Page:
Following the recovery treatment, hygromycin or chlorosulfuron as selective agents were used for the selection of stable transformants. For hygromycin selection, the liquid media consisted of 50 ml of fresh M2 containing 15 mg/L hygromycin (CalBiochem, La Jolla, Calif., USA) and 300 mg/l Timentin® (PlantMedia, Dublin, Ohio, USA) for the first week and then 30 mg/L hygromycin and 300 mg/L Timentin® for the rest of selection period up to total 8 weeks of selection. For chlorosulfuron selection, with the Agrobacterium-infected tissue was incubated in 50 ml of fresh M2 containing 100 μg/L chlorosulfuron (Chem Service, West Chester, Pa., USA) and 300 mg/L Timentin® for the entire selection period which lasted up to total 8 weeks. The selective media was replaced weekly. After 6-8 weeks on selective medium, transformed tissue became visible as green tissue against a background of bleached, less healthy tissue. Putative transformed tissue was isolated under the microscope and inoculated into 6 well plates containing 5 ml of M2 medium with 30 mg/L hygromycin and 300 mg/L Timentin® or 100 μg/L chlorosulfuron and 300 mg/L Timentin® in each well. These pieces of tissue were incubated for an additional 4-8 weeks. Liquid medium was replaced weekly during this time.
Whole plants were then regenerated from the embryogenic callus propagated in liquid medium containing either hygromycin or chlorsulfuron. Green and healthy embryogenic callus clusters were removed from multi-well plate and spread onto M7 media solidified with agar and supplemented with 100 mg/L Timentin®. The Petri plates were sealed with Micropore™ tape (3M Health Care, St. Paul, Minn., USA) and incubated at 26° C. After 2 weeks, somatic embryos were transferred to M7 media without activated charcoal containing 100 mg/L Timentin®. After a total of 4 weeks on maturation on M7 media, mature somatic embryos were placed in sterile, empty Petri dish, sealed with Micropore™ tape (3M Health Care, St. Paul, Minn., USA) or placed in a plastic box (with no fiber tape) for 4-7 days at room temperature.
Desiccated embryos were planted in M8 media where they were left to germinate at 26° C. with 18 hour photoperiod at 60-100 μE/m2/s light intensity. After 4-6 weeks in germination media, the plantlets were transferred to moistened Jiffy-7 peat pellets (Jiffy Products Ltd, Shippagan, Canada), and kept enclosed in clear plastic tray boxes until acclimatized in Percival incubator at conditions of 16 hour photoperiod at 60-100 μE/m2/s, 26° C./24° C. day/night temperatures. Finally, hardened plantlets were potted in 2 gallon pots containing moistened SunGro 702 and grown to maturity, bearing seed, in a greenhouse.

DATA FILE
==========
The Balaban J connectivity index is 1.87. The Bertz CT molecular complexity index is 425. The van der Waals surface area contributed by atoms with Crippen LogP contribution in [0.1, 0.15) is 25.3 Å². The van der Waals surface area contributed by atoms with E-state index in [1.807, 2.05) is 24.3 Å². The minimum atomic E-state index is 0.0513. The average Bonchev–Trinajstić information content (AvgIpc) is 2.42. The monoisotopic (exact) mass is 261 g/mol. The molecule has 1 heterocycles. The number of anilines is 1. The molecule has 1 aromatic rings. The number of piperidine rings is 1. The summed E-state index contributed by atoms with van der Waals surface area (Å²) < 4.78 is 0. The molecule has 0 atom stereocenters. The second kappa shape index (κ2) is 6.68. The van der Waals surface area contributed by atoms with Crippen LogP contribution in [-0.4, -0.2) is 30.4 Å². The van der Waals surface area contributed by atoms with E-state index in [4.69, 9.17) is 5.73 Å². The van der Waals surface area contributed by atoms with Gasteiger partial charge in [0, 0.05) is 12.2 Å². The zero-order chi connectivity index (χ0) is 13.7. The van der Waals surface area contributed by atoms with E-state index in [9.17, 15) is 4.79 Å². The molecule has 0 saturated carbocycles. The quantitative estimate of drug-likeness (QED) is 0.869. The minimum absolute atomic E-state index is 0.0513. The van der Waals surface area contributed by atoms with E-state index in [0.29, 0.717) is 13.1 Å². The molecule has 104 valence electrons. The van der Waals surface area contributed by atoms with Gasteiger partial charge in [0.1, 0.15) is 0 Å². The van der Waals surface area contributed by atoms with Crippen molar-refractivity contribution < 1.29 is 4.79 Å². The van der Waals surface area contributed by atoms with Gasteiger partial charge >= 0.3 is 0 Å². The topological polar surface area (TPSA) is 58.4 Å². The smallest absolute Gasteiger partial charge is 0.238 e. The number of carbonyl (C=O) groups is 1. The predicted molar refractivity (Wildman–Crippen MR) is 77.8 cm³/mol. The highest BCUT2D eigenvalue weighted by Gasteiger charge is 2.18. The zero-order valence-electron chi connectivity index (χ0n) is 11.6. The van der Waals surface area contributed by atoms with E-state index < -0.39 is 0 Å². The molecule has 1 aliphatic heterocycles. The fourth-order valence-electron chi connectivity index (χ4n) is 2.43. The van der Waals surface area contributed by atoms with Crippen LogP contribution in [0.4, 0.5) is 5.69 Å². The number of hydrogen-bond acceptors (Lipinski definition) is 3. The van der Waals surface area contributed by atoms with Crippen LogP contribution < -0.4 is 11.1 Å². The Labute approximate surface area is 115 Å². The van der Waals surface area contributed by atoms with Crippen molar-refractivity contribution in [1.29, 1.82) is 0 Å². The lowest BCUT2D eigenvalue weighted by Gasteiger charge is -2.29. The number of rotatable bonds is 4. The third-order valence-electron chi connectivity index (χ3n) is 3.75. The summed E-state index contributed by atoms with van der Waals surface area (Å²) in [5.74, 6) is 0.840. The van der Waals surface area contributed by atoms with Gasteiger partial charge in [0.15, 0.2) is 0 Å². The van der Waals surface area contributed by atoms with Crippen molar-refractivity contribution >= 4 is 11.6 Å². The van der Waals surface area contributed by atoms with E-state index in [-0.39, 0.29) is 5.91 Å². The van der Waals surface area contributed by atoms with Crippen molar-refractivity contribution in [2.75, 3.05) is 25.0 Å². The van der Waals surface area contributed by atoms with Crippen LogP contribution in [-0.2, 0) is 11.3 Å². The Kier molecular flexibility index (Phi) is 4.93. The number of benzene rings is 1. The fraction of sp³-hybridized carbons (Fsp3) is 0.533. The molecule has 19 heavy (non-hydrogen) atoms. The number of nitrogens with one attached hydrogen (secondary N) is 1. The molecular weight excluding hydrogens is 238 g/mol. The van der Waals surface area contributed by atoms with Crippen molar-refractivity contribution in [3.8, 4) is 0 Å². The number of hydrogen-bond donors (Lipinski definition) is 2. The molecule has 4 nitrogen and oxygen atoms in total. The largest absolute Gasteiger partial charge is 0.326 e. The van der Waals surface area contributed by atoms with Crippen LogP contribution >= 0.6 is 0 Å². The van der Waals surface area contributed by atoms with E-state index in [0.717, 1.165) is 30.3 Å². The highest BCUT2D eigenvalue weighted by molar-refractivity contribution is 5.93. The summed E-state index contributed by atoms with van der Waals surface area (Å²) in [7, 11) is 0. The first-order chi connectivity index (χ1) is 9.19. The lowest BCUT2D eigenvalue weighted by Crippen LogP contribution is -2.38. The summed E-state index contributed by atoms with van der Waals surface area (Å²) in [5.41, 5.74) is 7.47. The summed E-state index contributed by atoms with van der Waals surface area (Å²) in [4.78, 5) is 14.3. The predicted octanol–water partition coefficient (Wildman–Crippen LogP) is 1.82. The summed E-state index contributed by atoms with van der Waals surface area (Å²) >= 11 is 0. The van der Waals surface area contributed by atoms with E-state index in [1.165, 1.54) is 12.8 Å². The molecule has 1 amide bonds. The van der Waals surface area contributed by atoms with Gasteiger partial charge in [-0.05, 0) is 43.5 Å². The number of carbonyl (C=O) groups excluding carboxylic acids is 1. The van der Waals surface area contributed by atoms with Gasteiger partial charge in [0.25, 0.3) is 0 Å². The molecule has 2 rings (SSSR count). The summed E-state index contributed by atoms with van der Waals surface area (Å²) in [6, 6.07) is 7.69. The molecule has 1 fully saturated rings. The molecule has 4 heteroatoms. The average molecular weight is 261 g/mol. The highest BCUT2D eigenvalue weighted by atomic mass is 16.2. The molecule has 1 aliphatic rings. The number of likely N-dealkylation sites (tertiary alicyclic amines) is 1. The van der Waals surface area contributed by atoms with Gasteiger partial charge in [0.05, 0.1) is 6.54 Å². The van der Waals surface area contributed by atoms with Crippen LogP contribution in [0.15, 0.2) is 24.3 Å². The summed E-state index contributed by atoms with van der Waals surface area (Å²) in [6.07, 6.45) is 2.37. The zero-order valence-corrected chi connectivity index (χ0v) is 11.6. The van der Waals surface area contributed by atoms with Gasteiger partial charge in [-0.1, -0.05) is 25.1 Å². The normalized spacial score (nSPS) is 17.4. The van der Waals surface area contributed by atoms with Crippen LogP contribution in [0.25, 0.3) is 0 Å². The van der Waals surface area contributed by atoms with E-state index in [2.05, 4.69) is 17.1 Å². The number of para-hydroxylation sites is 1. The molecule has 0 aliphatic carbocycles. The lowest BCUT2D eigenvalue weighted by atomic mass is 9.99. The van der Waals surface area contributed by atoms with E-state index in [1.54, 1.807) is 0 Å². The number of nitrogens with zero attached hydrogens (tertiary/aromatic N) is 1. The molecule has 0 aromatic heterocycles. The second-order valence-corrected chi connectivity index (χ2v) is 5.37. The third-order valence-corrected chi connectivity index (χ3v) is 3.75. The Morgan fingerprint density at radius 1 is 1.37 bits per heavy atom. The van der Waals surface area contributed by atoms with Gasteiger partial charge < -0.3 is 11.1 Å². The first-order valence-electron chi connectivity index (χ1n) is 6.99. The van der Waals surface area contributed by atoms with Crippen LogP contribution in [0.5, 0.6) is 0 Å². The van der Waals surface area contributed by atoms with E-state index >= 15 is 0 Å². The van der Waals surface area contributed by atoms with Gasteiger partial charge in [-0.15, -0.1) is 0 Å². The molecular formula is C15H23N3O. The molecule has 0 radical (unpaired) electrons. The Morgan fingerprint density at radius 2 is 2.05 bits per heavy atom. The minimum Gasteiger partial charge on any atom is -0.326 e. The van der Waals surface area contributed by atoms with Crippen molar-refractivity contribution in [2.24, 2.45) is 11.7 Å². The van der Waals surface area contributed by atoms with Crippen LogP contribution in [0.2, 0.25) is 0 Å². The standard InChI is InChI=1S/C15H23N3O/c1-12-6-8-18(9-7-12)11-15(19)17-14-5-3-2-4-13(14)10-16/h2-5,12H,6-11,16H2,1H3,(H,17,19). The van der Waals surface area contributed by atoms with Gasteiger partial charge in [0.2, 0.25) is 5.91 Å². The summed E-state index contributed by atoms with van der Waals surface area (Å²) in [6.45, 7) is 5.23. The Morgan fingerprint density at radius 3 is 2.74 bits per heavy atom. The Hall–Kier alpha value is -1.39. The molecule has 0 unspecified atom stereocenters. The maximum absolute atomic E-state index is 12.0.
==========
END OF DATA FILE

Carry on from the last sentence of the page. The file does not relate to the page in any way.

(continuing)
The influence of various co-cultivation medium (Table 1) was evaluated on the level of DsRED transient expression and tissue viability following co-cultivation of the tissue with Agrobacterium. Log phase A. tumefaciens LBA4404 was resuspended in various liquid co-cultivation medium. Elite variety A soybean embryogenic callus was transformed with LBA4404 and co-cultivated by the filter paper method as described in Example 3. The tissue was co-cultivated with Agrobacterium for 3 days and DsRED expression was assayed 3 days after the end of the co-cultivation period. In M2 and M3 co-cultivation medium 3 days after transformation, the soy embryogenic cultures exhibited no DsRed expression (Table 2) and also showed tissue yellowing. No DsRED expression was observed even after extended co-cultivation period up to 4 days. On the other hand, tissue co-cultivation in M4, M5, and M6 medium, exhibited substantial levels of DsRED transient expression 2 days after transformation and displayed even higher expression 3 days after infection (Table 2). Even though high levels of DsRED expression was observed in tissue treated with M4 co-cultivation medium, the embryogenic callus displayed tissue yellowing in M4. In contrast, tissue co-cultivated in M5 and M6 medium were greener and healthier than tissue co-cultivated with M2, M3, and M4. Modified M4 medium adjusted to 0.93 g/L KNO3 or with the removal of casein hydrolysate also showed good DsRED transient expression and tissue viability 3 days after infection as compared to M4 medium without these modifications. The results indicate that different combinations and concentrations of sucrose and glucose have a very important role for successful T-DNA transfer and tissue viability following co-cultivation with Agrobacterium. A successful co-cultivation period was 2 days. Co-cultivation periods longer than 3 days resulted in increased tissue necrosis and browning.